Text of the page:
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Good News for Chocolate Lovers

It could help sharpen thinking skills and boost heart health.

Young man eating chocolate

Medically reviewed in June 2021

Updated on March 10, 2022

I have an ongoing love affair with chocolate. Well, it’s actually more of a love/hate relationship.

Once I start eating chocolate, I just can’t stop. Needless to say, I am always looking for health reasons to justify my consumption and at the same time to keep me from overindulging.

Luckily, there is evidence that chocolate may have health benefits. In a 2012 study published in Hypertension, a group of Italian researchers enlisted 90 elderly patients with mild cognitive impairment. These participants were randomly assigned to drink one of three cocoa beverages every day. The beverages contained cocoa flavanols of different amounts: high, intermediate, or low, but they were otherwise nearly identical. (Flavanols are the healthy antioxidants in chocolate.)

Using a series of tests, the researchers measured the participants’ thinking skills. By the end of the two-month study, those who had been drinking the high- and intermediate-flavanol drinks completed tests more quickly. Their verbal fluency improved as well, but the high flavanol group improved the most.

Those who drank the high- and intermediate-flavanol beverages also showed a decrease in insulin resistance and blood pressure. Their total cholesterol, triglycerides, and LDL (aka “bad” cholesterol) started to shift in a healthy direction, as well.

It is doubtful that Alzheimer’s disease, dementia, high cholesterol, and high blood pressure will be cured by chocolate alone. But studies like this one suggest that a small amount of chocolate a day along with exercise and a healthy eating plan might help.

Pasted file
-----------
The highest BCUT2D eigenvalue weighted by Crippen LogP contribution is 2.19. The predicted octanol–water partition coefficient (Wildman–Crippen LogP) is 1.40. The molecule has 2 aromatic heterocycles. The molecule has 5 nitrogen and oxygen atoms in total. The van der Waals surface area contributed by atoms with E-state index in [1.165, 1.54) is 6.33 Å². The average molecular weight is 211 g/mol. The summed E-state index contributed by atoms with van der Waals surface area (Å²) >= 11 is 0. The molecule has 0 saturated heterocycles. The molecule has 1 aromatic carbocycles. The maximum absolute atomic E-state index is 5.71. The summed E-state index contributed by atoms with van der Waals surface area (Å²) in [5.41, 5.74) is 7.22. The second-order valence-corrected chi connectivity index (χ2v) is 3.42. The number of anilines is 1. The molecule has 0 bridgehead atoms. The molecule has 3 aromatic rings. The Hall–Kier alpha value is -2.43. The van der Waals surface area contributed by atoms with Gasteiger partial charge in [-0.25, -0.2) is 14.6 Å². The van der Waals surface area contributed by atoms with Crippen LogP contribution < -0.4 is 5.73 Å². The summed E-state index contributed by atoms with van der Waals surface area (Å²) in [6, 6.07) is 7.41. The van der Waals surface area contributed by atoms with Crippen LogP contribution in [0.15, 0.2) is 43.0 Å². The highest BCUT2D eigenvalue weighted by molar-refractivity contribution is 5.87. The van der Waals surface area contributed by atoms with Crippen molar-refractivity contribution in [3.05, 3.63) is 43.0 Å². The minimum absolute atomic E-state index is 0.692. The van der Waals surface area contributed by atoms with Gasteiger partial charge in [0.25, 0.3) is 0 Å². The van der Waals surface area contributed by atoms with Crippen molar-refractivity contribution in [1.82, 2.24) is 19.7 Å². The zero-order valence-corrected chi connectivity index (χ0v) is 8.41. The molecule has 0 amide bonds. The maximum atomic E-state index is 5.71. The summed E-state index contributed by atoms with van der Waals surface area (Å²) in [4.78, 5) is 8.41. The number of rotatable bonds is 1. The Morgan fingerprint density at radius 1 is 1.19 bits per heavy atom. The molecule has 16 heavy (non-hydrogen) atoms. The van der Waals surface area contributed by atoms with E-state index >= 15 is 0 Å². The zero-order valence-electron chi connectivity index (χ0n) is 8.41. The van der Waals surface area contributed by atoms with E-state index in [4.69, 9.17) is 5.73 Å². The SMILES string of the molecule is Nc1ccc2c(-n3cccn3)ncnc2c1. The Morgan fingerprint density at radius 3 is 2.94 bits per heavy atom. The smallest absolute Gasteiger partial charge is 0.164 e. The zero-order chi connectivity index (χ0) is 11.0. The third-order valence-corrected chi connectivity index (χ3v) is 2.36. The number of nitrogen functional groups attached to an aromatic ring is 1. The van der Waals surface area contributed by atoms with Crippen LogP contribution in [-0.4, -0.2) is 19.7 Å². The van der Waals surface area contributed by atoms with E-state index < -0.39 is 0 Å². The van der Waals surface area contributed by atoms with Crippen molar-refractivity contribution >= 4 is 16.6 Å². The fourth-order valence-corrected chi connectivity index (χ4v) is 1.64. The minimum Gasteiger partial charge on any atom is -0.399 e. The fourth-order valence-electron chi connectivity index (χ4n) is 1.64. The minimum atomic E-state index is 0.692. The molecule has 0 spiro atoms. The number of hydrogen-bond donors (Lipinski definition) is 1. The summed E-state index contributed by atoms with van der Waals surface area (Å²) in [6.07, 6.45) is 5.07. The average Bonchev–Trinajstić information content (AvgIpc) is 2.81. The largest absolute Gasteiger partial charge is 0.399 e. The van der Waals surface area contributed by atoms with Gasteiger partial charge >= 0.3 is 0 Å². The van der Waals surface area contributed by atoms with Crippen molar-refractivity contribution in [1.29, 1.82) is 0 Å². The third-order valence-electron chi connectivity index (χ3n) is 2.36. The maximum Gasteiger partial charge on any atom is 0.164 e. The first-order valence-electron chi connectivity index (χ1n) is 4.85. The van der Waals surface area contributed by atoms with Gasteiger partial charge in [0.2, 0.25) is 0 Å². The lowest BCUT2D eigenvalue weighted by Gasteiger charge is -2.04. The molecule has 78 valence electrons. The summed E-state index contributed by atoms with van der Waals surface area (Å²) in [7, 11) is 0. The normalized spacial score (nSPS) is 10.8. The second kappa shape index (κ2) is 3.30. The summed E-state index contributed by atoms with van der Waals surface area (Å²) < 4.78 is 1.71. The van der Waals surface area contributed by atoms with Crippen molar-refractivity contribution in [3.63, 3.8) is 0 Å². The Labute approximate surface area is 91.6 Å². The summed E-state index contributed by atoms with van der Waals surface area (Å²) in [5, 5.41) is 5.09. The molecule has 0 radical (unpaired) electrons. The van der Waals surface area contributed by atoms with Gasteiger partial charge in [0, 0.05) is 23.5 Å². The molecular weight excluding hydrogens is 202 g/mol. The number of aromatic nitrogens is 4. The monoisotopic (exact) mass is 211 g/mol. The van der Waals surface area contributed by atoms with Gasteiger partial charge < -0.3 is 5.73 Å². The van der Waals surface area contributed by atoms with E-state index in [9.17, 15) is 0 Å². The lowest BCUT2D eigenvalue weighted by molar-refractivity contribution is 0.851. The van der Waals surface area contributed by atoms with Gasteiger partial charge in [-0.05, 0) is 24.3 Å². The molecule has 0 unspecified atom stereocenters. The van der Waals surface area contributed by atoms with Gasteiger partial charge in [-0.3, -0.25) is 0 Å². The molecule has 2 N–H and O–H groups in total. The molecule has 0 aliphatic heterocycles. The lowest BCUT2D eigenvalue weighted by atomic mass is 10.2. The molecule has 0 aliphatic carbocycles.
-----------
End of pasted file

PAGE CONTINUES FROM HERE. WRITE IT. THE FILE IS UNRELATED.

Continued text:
How to choose healthier chocolate
Healthy flavanols are most concentrated in dark chocolate, so that kind is probably your best bet if you’re seeking health benefits. Look for chocolate that has a cocoa content of 70 percent or higher. Remember that chocolate is also high in calories, so moderation is key. Try keeping your treat to around one ounce.

And bear in mind that chocolate is not a new phenomenon. Our ancestors have been wise to its powers and properties for millennia. In fact, chocolate has been used for medicinal purposes for over 5,300 years. Now science is starting to make sense of why.

So, chocolate lovers, take heart in making dark chocolate a part of your overall healthy eating plan. Just take it a little at a time!

Article sources open article sources

Desideri G, Kwik-Uribe C, Grassi D, Necozione S, Ghiadoni L, Mastroiacovo D, Raffaele A, Ferri L, Bocale R, Lechiara MC, Marini C, Ferri C. Benefits in cognitive function, blood pressure, and insulin resistance through cocoa flavanol consumption in elderly subjects with mild cognitive impairment: the Cocoa, Cognition, and Aging study. Hypertension. September 2012.
Katz DL, Doughty K, Ali A. Cocoa and chocolate in human health and disease. Antioxid Redox Signal. November 15, 2011.
Harvard T.H. School of Public Health. Dark Chocolate. Accessed June 30, 2021.
Cleveland Clinic. Heart Healthy Benefits of Chocolate. Accessed June 30, 2021.
Colin Barras. World’s oldest chocolate was made 5300 years ago—in a South American rainforest. Science Magazine. October 29, 2018.

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